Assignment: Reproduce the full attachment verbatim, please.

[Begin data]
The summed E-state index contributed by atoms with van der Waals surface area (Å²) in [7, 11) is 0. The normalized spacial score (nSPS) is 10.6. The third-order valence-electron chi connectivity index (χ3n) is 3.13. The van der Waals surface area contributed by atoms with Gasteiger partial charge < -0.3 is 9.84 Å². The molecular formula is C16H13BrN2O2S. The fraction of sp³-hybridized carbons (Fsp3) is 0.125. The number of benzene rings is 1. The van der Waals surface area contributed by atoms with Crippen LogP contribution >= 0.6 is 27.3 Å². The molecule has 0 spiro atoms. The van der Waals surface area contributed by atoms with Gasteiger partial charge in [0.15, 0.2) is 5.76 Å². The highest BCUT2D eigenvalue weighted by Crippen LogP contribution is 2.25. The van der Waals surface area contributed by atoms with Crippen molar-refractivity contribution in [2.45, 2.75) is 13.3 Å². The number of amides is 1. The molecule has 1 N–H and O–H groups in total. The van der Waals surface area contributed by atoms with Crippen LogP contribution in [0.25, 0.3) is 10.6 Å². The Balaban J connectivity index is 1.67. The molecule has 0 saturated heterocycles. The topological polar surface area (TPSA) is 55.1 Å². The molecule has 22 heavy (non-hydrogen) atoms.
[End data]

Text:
The summed E-state index contributed by atoms with van der Waals surface area (Å²) in [7, 11) is 0. The normalized spacial score (nSPS) is 10.6. The third-order valence-electron chi connectivity index (χ3n) is 3.13. The van der Waals surface area contributed by atoms with Gasteiger partial charge < -0.3 is 9.84 Å². The molecular formula is C16H13BrN2O2S. The fraction of sp³-hybridized carbons (Fsp3) is 0.125. The number of benzene rings is 1. The van der Waals surface area contributed by atoms with Crippen LogP contribution >= 0.6 is 27.3 Å². The molecule has 0 spiro atoms. The van der Waals surface area contributed by atoms with Gasteiger partial charge in [0.15, 0.2) is 5.76 Å². The highest BCUT2D eigenvalue weighted by Crippen LogP contribution is 2.25. The van der Waals surface area contributed by atoms with Crippen molar-refractivity contribution in [2.45, 2.75) is 13.3 Å². The number of amides is 1. The molecule has 1 N–H and O–H groups in total. The van der Waals surface area contributed by atoms with Crippen LogP contribution in [0.25, 0.3) is 10.6 Å². The Balaban J connectivity index is 1.67. The molecule has 0 saturated heterocycles. The topological polar surface area (TPSA) is 55.1 Å². The molecule has 22 heavy (non-hydrogen) atoms.